Shedding Light on Inflammation

Endomucin (red) expression in normal, non-injured tissue. Endomucin plays a key role in maintaining a non-inflammatory endothelial cell surface by preventing adhesion of white blood cells to the vascular surface. Image: Mass Eye and Ear

Researchers from the Harvard Medical School Department of Ophthalmology and the Schepens Eye Research Institute of Mass. Eye and Ear have gained new insight into how a noninflammatory state is maintained in the body. Their work focuses on the role of endomucin, a key molecule with anti-adhesive properties that encourage neutrophils—prevalent white blood cells that sense signals of injury—to travel past the vascular endothelium. Their findings, published in Nature Communications, represent a new understanding of inflammation.

“Many diseases have an inflammatory component, and by targeting this molecule we believe we can reduce unnecessary inflammation.” —Pablo Argüeso

Blood cells move through the circulatory system from the heart through the arteries to the smallest capillaries, and then to the veins and back to the heart. The vascular system is lined with the endothelium, a thin layer of cells that serve as an interface between the blood and the tissues. When there is an injury or disease process, the body sends out signals that recruit circulating neutrophils to stick to the endothelium; the neutrophils then migrate between the endothelial cells and pass into tissue. The accumulation of neutrophils and other white blood cells in the injured tissues facilitates an increase in adhesive molecules on the surface of the small vessels in injured tissue.

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The research, led by Patricia D’Amore, the HMS Charles L. Schepens Professor of Ophthalmology, and Pablo Argüeso, HMS associate professor of ophthalmology, both at Schepens, shows that in healthy, noninflamed tissue, endomucin plays a critical role in preventing the neutrophils from sticking to the endothelium. During inflammatory conditions, however, the endomucin on the endothelial cell surface is dramatically reduced so that the levels of pro-adhesive molecules on the endothelium increase, resulting in neutrophil accumulation. The researchers showed in both tissue culture and animal models that the adherence and infiltration of inflammatory cells could be blocked by experimentally expressing excess endomucin in the vascular endothelium.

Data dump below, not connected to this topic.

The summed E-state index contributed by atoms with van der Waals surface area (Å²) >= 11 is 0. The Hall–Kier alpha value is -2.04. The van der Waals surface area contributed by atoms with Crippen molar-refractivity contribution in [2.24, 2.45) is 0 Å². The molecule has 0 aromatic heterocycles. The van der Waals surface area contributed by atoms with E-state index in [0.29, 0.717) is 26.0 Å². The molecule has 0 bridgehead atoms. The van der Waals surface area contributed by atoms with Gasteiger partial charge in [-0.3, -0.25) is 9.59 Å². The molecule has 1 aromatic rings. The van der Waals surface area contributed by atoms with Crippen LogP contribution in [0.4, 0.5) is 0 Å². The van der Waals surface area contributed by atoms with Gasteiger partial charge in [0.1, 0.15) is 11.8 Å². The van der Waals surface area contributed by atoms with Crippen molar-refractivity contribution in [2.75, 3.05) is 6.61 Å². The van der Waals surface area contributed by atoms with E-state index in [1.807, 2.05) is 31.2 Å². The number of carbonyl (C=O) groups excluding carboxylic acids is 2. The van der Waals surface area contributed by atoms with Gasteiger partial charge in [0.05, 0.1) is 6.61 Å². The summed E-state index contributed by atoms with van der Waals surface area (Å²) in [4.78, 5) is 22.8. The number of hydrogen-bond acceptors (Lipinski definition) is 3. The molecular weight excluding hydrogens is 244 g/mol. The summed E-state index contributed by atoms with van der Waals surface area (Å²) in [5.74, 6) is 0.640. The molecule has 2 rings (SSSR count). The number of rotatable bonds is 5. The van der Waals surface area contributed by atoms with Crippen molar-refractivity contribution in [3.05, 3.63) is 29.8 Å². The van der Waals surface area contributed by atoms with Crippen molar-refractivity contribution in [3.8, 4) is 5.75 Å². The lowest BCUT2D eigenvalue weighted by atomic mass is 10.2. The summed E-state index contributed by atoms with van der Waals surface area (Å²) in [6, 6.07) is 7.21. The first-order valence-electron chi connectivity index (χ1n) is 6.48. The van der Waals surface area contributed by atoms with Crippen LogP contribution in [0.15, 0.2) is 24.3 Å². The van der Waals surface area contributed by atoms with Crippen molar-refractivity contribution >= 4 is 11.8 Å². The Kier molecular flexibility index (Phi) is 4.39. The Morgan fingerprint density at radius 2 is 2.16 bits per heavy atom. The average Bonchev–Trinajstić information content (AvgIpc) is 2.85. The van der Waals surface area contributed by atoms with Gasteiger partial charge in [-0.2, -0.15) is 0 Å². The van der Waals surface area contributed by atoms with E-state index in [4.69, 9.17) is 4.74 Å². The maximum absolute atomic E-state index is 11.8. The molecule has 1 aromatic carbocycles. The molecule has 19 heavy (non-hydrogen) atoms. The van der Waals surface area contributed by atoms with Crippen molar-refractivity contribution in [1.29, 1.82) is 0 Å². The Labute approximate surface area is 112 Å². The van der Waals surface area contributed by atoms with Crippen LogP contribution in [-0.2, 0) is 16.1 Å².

“Until now, researchers studying the role of the endothelium in inflammation have primarily focused on pro-adhesive molecules that trap the white blood cells at the site of injury,” said Argüeso. “We have now shown that there is also a mechanism to maintain an anti-adhesive surface on the vascular endothelium. Endomucin acts to prevent the inflammatory cells from adhering to blood vessels. The fact that endomucin decreases during inflammation suggests that this molecule may be as important in transforming the endothelial cell surface to a pro-inflammatory state as the elevation in adhesive molecules.”

Most current treatments for inflammation involve targeting the activities of cytokines and inflammatory mediators, which have risks and limitations. This new knowledge may be used to develop treatments for inflammation by promoting the expression of endomucin to prevent the movement of inflammatory cells from the capillaries into inflamed tissues. 

“In our experiments, we have shown that there is potential to interfere with inflammation by promoting the expression of endomucin,” said Argüeso. “Many diseases have an inflammatory component, and by targeting this molecule we believe we can reduce unnecessary inflammation.”

This study was supported by the Schepens Eye Research Institute co-investigative pilot project initiative, the National Eye Institute (grants EY014847 and EY05318) and the National Heart, Lung, and Blood Institute (grants HL036028, HL094706 and HL123658).

Adapted from a Mass. Eye and Ear news release.